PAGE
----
File No. 711.5121/1


No. 1680

Excellency: Referring to your excellency’s note of February 14, 1916, in regard to the so-called Seamen’s Law of March 4, 1915, and to the Department’s note of acknowledgment thereof under date of March 7, I have the honor to make further reply regarding the matters referred to in these communications.

[Page 41]

I am very glad to observe that, as stated in your note, your Government is willing to acquiesce in the abrogation by an exchange of notes of certain treaty stipulations between this Government and France which are in conflict with the Act, namely Article 6 of the Treaty of June 24, 1822, and Articles 8 and 9 of the Treaty of February 23, 1853. With reference to the statement in your note to the effect that, in order to forestall any future erroneous interpretation, the French Government would like to be given previous knowledge of the draft of the note which would be addressed to it on the subject, I may say that it would be satisfactory to this Government if your Government, in acknowledgment of the note addressed by the American Ambassador at Paris to the French Government regarding the termination of the treaty provisions in question, should express its acquiescence in this Government’s proposal that these treaty stipulations be terminated.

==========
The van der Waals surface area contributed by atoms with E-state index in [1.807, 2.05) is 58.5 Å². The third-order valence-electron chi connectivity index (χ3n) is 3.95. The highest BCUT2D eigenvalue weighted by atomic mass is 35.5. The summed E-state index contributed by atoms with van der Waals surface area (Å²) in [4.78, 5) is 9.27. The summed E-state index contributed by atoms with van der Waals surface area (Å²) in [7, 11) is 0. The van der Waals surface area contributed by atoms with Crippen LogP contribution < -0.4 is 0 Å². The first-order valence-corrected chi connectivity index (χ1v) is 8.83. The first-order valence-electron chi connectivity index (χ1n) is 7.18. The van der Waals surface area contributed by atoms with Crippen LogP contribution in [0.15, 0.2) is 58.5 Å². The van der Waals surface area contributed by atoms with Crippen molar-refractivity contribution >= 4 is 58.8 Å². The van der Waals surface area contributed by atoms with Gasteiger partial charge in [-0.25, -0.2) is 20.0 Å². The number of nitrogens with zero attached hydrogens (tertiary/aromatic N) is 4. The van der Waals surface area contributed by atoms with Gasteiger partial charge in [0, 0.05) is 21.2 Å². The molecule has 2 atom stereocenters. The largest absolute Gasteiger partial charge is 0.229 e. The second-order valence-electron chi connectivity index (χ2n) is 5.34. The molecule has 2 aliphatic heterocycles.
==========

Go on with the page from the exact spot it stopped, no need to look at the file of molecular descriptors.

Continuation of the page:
On the other hand, should your Government desire that there be a further exchange of communications in the matter, the Department will, according to your Government’s preference as to the course of procedure to be followed, either address an appropriate note to you, or direct the American Ambassador at Paris to address such a communication to the Government of France. * * *

Accept [etc.]

Robert Lansing